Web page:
A proposed bond issue for a second high school in Lawrence can't go to a public vote in September, as tentatively planned by the school board, because state law says such an election would be too close to the November general election.
Patty Jaimes, county clerk, said today that, according to law, a bond election can't be held within 90 days of another election. It could, however, be held at the same time as the Nov. 7 general election.
District officials have estimated that the bond issue needed to build the new high school and make improvements at Lawrence High School will be between $20 million and $25 million.
After learning this morning that a September election would be impossible, two school board members pondered the idea of holding the bond election with the general election.
Mary Lou Wright, board president, expressed some initial doubts about switching the bond vote to November, but then said it might not be a bad idea.
"We'll have to live with it and look at the bright side," she said.
Maggie Carttar, board vice president, said her initial reaction was that the 90-day rule put the school board in a difficult position, but that combining the bond vote with the general election might be a money-saving move.
BOARD MEMBERS had discussed having the bond election this spring, but at their meeting Monday they voted to seek approval from the county clerk for an election in late September.
Board members decided that a later bond election probably would be in the district's and local taxpayers' best interests because it would give people time to assess the impact of higher property taxes on their household budgets.
Board members also had said it would be ideal to have the bond election be the only issue on the ballot.
"I think our general consensus was that we wanted to be alone (on the ballot) and didn't want to tie this in with something else," said Ms. Carttar.
But, she said, the board also wouldn't want to have the bond election in the summer, because it would be difficult to rally school-oriented groups and civic groups to campaign in support of the bond issue.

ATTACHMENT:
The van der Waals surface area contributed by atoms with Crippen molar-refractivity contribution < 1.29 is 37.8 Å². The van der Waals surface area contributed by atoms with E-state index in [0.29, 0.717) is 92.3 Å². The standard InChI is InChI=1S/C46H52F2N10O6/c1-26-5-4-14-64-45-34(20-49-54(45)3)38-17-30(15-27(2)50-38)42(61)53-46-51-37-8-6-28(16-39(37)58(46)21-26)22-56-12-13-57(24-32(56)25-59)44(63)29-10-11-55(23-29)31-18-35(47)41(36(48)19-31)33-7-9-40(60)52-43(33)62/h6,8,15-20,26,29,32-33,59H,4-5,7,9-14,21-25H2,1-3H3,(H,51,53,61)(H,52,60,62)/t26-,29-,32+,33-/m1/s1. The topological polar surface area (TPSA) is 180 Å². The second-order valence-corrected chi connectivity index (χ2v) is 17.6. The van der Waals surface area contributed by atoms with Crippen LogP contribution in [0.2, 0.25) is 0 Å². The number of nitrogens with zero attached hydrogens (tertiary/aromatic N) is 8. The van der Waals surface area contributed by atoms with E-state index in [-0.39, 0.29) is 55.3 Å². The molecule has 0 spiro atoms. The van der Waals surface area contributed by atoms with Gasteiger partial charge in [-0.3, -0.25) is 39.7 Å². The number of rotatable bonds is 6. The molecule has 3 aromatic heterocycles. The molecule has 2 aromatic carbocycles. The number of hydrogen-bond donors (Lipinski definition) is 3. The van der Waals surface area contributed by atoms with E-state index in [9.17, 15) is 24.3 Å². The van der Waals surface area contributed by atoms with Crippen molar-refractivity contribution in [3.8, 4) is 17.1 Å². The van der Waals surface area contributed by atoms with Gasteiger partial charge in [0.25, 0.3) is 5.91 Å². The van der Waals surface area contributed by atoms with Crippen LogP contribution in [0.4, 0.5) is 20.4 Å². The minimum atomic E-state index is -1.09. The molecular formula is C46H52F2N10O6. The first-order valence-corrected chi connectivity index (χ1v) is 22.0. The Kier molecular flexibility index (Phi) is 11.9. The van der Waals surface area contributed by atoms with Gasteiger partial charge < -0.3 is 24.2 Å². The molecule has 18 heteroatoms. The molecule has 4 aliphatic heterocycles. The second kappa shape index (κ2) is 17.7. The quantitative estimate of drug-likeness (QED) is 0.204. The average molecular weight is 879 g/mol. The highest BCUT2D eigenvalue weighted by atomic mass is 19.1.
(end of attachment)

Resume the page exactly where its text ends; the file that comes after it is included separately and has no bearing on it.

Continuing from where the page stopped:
"I'm not sure how it would be, to go with the general election," said Ms. Carttar. "I would want to know if this is going to be one of a million questions, or if it will be just the bond issue and the candidates for the various offices."
THERE ALSO is the expense consideration, said Carttar, who said it would be prudent and could also help the district in the eyes of the voters, if the bond issue were held with the general election.
Mrs. Jaimes said it cost $18,084 to put the local teacher salary referendum before local voters in the spring of 1988.
Ms. Carttar said she believes the board could make the situation positive.
"We decided to wait until the fall so that people would have time to see the tax situation, and we would also not want to incur the costs of an additional election if we didn't have to. . . . We could turn this into a positive thing," she said.
Ms. Wright noted that the higher turnout usually tied to a general election could work in the district's favor. Because people automatically turn out for larger elections, she said, the district could then concentrate on presenting the proposal to the public without spending so much time and effort encouraging people to vote.
BOTH MS. Wright and Ms. Carttar noted that the school bond election shouldn't be much later than November. If it passes, construction would have to begin as soon as possible so the second high school could be open in time to handle the secondary overcrowding that already is occurring.
If the bond issue passes, the new school will be built on 50 acres of land just west of the intersection of 15th Street and Wakarusa Drive.